Dismiss Notice
Join Physics Forums Today!
The friendliest, high quality science and math community on the planet! Everyone who loves science is here!

Einstein's relativity proves caloric theory?

  1. Nov 7, 2011 #1
    I am most certainly not right, though I'd like an explanation why my interpretation is wrong.

    Einstein's theory of relativity states that any body that looses energy also looses mass. Considering caloric theory states there is a fluid within every body that contains mass and transfers heat from one body to another, why wouldn't the unmeasureably small mass lost/gained in a heat transfer proccess be the caloric scientists used to talk about? Or better yet, wouldn't Einstein's relativity be a generalization of caloric theory?
  2. jcsd
  3. Nov 7, 2011 #2
    Intresting correlation but relativity doesn't say that and caloric theory is obsolete:


    For example, when a photon loses energy it does not "lose mass", nor speed for that matter. And two adjacent masses have less potential energy than two widely spaced masses....but have not "lost mass".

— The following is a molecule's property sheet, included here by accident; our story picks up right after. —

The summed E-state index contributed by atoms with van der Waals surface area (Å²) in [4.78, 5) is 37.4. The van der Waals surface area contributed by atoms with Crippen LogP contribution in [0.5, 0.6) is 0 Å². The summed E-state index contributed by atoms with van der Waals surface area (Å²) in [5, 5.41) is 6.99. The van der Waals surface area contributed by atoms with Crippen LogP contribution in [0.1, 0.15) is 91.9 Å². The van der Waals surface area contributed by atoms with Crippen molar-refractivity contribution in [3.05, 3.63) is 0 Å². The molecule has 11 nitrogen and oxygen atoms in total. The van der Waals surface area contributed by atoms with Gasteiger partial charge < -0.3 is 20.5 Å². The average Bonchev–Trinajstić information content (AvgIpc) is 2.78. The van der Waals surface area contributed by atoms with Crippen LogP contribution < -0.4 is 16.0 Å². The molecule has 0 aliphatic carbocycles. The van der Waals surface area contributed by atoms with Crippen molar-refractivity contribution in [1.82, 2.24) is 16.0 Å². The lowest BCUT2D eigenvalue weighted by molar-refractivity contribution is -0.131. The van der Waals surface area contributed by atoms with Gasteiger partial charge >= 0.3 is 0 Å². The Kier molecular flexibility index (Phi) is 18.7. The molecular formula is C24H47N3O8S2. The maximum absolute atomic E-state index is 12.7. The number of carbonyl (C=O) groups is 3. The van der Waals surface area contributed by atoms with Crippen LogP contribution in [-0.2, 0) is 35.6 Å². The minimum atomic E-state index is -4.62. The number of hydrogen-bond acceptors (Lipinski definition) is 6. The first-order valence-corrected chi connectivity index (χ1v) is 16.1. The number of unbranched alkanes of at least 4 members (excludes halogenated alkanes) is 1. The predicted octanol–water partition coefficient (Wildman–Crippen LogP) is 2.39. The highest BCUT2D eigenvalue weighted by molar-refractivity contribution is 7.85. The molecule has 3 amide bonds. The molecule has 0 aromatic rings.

Other than the fact that thermodynamic heat can change the kinetic energy of matter and energy also has gravitational effects (with mass
    and pressure) I don't know of much connection between relativity and heat.
    Last edited: Nov 7, 2011
  4. Nov 7, 2011 #3


    User Avatar
    Science Advisor
    Gold Member

    There is no actual proving or disproving involved here but you have made an interesting 'connection' between an ancient and a very modern concept.

    The temperature of a substance is certainly connected with the kinetic energy of its particles. There is a bit of a snag with trying to make to two ideas totally parallel, though. When you add energy to cause a change of state or internal Potential Energy, the caloric ideas break down a bit, I think - as they did at the time. Joule demonstrated how the caloric theory didn't account for the effects of friction etc. and brought in the idea of 'the mechanical equivalent of heat'. Relativity, of course, accounts for all this and ties up the loose ends which which caloric didn't explain.

    It's good when someone brings up something like this, though. It shows that you've been thinking. :smile:
Share this great discussion with others via Reddit, Google+, Twitter, or Facebook